DigitalGlobe QuickBird satellite imagery is helping researchers of the Amboseli Elephant Research Project (AERP) to locate elephants in Kenya's Amboseli National Park and surrounding ecosystem.
Armed with the ability to track elephant movements within and outside the park from space, AERP researchers can learn more about the elephants' social interactions and better understand shifts in their use of the Amboseli ecosystem, said Herb Satterlee, CEO of DigitalGlobe.
Geographic Information Systems (GIS) software technology from ESRI (Redlands, Calif.) is helping AERP maintain a 30-year database of information about the Amboseli elephant populations and their habitats.
The 61-centimeter resolution of QuickBird imagery, which has allowed AERP researchers to distinguish the current location and size of individual elephant groups, may provide valuable insight about the evolution of elephant behavior and the complex ways in which the animals respond to changes in their environment. "When the satellite imagery is combined with the family histories and field observations, we may learn even more about the social relationships and movement patterns of the elephants," said Dr. Cynthia Moss, director of the Amboseli National Park and co-founder of the AERP. Moss cited increased human settlement, environmental factors and the behaviors of fellow elephants as examples of influences on elephant grouping patterns.
Moss said the potential of satellite imagery and advanced software techniques to track and observe elephant movements is consistent with the AERP's philosophy of non-invasive research. This is in contrast to the traditional method of fitting elephants with radio collars to track their movements.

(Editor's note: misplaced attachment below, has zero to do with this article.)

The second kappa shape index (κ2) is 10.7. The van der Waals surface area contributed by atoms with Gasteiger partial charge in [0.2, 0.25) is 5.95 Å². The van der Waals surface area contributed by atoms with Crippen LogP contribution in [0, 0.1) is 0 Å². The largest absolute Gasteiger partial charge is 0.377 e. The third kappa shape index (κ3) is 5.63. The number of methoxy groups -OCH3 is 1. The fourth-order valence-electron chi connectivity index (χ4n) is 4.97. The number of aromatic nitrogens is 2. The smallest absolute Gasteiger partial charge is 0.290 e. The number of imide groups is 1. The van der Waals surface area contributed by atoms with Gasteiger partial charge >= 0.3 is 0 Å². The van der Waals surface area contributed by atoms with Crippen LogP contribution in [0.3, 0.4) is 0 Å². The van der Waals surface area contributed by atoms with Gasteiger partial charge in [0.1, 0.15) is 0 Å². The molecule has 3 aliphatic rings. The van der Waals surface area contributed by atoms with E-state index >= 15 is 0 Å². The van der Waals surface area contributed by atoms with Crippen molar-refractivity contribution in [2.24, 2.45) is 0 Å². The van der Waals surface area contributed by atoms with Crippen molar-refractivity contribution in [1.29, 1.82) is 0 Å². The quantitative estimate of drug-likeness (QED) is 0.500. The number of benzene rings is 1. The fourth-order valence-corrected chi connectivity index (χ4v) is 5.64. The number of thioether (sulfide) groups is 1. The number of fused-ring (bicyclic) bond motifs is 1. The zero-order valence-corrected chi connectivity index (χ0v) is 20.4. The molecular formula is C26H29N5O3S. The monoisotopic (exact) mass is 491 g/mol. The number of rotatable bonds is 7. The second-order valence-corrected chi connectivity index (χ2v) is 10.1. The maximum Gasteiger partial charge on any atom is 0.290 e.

"These technologies provide exciting possibilities for helping us find out where the population is going without harming them," said Moss. "It opens up a whole new way of thinking about data. Things pop out at you - patterns we didn't realize were so strong."
Moss and her team of researchers have been collecting spatial data for years. In 1972 when Moss initiated the project on the Amboseli elephant population, Moss used paper maps and hand-written notes and data sheets to collect data and analyze changes to the park's ecosystem. For several years, the data was transferred to computer coding forms and finally to computers, a time-consuming and cumbersome process. Today, digital technologies such as QuickBird satellite imagery and GIS complement Moss' fieldwork and enable her and her team to easily collect, categorize and analyze data.